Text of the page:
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The Biden administration has authorized the transfer of cluster munitions to Ukraine, overriding the objections of rights advocates who demand a prohibition on these weapons due to their risk to civilian life.

Jake Sullivan, the US national security adviser, addressed this matter, acknowledging the risk posed by cluster munitions in terms of unexploded ordnance causing civilian casualties. He said, “We recognise that cluster munitions create a risk of civilian harm from unexploded ordnance. But there is also a massive risk of civilian harm if Russian troops and tanks roll over Ukrainian positions and take more Ukrainian territory and subjugate more Ukrainian civilians.” Sullivan also rationalized that these munitions would act as a “bridge” supplementing conventional artillery as the US increases production of regular bombs and shells for Ukraine.

President Biden, in a conversation with CNN, admitted to the difficulty of the decision, citing the dwindling ammunition of the Ukrainians as a significant factor. This decision is part of the broader US military aid package for Ukraine, comprising armored vehicles and anti-armor weapons, as announced by the Pentagon.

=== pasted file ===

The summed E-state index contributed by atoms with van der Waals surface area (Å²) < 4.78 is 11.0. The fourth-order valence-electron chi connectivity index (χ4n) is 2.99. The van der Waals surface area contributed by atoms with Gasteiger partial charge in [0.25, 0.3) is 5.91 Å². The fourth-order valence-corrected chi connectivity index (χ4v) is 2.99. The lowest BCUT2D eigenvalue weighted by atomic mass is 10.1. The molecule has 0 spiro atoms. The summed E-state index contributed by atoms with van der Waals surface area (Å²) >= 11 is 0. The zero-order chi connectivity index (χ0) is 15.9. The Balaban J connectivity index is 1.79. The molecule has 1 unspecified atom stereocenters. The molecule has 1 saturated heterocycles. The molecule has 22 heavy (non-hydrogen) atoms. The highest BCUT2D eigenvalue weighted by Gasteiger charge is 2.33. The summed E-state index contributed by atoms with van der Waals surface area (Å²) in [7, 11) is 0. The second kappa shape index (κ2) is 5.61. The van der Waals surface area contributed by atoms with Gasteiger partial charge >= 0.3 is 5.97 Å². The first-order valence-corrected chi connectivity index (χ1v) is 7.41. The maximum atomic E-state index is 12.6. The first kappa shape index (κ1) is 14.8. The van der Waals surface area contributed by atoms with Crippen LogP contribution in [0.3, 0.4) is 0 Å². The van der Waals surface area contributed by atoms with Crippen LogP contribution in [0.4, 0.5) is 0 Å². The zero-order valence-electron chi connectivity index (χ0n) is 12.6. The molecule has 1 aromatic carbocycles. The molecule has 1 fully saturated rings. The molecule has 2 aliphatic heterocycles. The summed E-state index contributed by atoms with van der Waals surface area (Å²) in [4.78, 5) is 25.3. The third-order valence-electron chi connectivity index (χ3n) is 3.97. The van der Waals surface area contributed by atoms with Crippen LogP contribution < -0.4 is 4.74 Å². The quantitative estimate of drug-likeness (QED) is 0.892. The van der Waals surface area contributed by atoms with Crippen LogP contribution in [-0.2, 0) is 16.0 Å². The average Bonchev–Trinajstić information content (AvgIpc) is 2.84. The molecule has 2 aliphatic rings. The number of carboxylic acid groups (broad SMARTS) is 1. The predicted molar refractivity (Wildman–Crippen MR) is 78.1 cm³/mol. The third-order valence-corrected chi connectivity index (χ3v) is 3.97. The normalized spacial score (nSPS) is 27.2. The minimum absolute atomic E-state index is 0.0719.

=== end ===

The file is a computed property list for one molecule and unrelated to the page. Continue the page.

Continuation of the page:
The decision by the Biden administration has come under severe criticism from rights advocates due to the potential danger these weapons pose to Ukrainian civilians. Washington director of Human Rights Watch, Sarah Yager, expressed her disappointment, referring to the US move as “devastating.” She pointed out the horrific repercussions for civilians, predicting a harsh awakening to the humanitarian disaster once the impact becomes apparent.

Cluster bombs contain numerous smaller explosives that spread across a targeted area. Not all bomblets detonate on impact, and the residual unexploded ones, known as ‘duds,’ can remain embedded in the ground for years, posing a severe threat to civilians, especially children.

Despite not being globally banned, over 120 countries, including most NATO members, have endorsed a convention prohibiting the use of cluster munitions. The US, Ukraine, and Russia are not signatories to this agreement.


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